Speedy poll reforms need of the hour

Are the frustrating old days of being corrupt and not held guilty over? Will it lead to decriminalisation of politics? Will political parties draw a lesson and not field tainted politicians? Is there a need to bring in more electoral reforms?

A resurgent and euphoric India is debating these and many other questions since two former Bihar chief ministers Lalu Prasad and Jagannath Mishra were convicted by a Ranchi court for siphoning off more than Rs 33 crore from a Chaibasa treasury of the state animal husbandry department.  

The verdict piggy rode on public sentiment built over a historical judgement Supreme Court delivered in July that removed the anomaly in the existing Representation of People Act to bring politicians on a par with aam admi – which resulted in automatic disqualification of convicted MPs and MLAs. So far, Section 8.4 of the RP Act had given privilege to MPs and MLAs so that they could remain lawmakers by appealing against their conviction orders before superior courts.

Lalu, who allegedly managed to manipulate the justice delivery system exploiting his proximity first to the United Front government in 1996 and later the two successive UPA regimes before he ran out of luck,  besides Jagannath Mishra and JD (U) MP Jagdish Sharma have become the first casualty of the SC judgement. Along with them, Congress MP from Uttar Pradesh Rashid Masood, convicted in a medical seat scam, is set to lose Parliament membership.

What the SC verdict has done is that it has set the ball rolling on weeding out the corrupt and criminals from getting access to Parliament and Assemblies by enhancing parameters of probity in public life.

 It has squeezed opportunities to exploit public votes.  Veteran CPI leader Gurudas Dasgupta is of the view that the “SC order is a stepping stone in the direction of bringing accountability in electoral politics…Now the political parties will think twice before giving Lok Sabha

 and Assembly tickets to politicians facing charges because they will lose seats if candidates win and then get convicted,” the Left MP from West Bengal asserted.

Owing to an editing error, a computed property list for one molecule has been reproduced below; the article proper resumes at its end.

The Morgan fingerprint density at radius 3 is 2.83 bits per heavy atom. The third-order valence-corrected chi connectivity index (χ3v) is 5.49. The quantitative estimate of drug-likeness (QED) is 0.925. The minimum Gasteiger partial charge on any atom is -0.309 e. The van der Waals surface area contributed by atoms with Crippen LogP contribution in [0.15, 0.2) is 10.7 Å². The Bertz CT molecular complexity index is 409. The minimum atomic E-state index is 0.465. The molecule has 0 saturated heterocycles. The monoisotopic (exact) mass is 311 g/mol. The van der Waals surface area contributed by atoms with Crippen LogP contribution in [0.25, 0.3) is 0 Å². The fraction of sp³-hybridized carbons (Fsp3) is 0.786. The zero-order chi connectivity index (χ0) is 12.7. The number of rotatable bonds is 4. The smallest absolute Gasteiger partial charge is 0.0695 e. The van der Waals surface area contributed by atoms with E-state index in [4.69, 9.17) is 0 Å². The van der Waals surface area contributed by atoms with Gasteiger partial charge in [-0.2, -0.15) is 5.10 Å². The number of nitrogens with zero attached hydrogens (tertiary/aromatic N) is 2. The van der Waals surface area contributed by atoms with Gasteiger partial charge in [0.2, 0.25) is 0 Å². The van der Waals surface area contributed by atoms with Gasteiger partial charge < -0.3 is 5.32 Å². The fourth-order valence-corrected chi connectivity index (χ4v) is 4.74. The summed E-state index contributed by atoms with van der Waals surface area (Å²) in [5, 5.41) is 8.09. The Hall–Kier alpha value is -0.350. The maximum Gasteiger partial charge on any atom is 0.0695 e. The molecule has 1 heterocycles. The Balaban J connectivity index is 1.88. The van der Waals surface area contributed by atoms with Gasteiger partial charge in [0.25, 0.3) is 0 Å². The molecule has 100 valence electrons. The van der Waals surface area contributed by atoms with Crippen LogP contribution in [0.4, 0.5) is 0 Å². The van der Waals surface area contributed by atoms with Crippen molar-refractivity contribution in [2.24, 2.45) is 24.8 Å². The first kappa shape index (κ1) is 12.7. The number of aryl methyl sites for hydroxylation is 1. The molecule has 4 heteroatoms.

Though recently the Supreme Court  came up with progressive judgments on electoral reforms, the excitement could be short-lived in the absence of more structural reforms required to lower the legal benchmark for disqualification of the lawmakers. Also, successive governments conveniently ignored the several proposals of the Election Commission relating to reforms. Way back in 2004, the Election Commission wrote to Prime Minister Manmohan Singh seeking amendment in the RP Act to disqualify a candidate, accused in cases filed six months before an election, once the court framed charges. There was hardly action from the government.

Notwithstanding the principle that a person is deemed to be innocent till proven guilty, the EC felt such restrictions would be in public interest and recommended the same to the Law Commission recently. The logic was that since the courts take long to pronounce judgments, a third party verification of the police charges by independent judges (which actually happens when charges are framed by the court) should be enough ground for disqualification. 

For Lalu to get convicted, it took 17 years despite the case was heard in a special CBI court. The latest data compiled by election watchdog Association for Democratic Reforms confirms scary picture of sluggish court proceedings, which sadly emboldens politicians to continue with abhorring crime and contemptuous loot of public resources.

Two Samajwadi Party MLAs - Rameshwar Singh and Mitrasen - for example, have managed to survive 28 years in the politics despite serious charge of murder and attempt to murder are spending in a UP court.

Of the total 62,847 candidates, 11,063 have declared that they are facing criminal cases and out of them 5,253 lawmakers are confronted with serious charges. To break the figures further, 76 sitting MPs from Lok Sabha and 16 Rajya Sabha members are facing cases. When the fate of these politicians will be decided?

For the Supreme Court order on convicted lawmakers to acquire teeth, effective and unbiased probe and speedy trial is more important.  Noted lawyer Fali Nariman, in his exhaustive book, The State of the Nation, rues that at times, judges are “out of touch with realities of public expectations” as the judiciary is burdened with normal gruelling work schedule.

Citing an example of first big ticket Securities scam that rocked the nation in early ’90s and which had Harshad Mehta as the principal character, Nariman wrote “it was a disappointment to see that the judges (of SC) who admitted the appeal did not take cue from pent-up public reaction to the securities scam”.

A public momentum is building up demanding accountability, transparency and decisiveness in the polity. We have enough laws and what we need is clean politicians to implement it as Dalit icon and one of the lead architects of Constitution, B R Ambedkar, said in 1949: “However  good a Constitution may be, it is sure to turn out bad because those who are called upon to work it happen to be a bad lot. However bad a Constitution may be, it may turn out to be good if those who are called to work it happen to be a good lot..”

Related Articles:

“Too early to write off Lalu”

Towards a cleaner polity…

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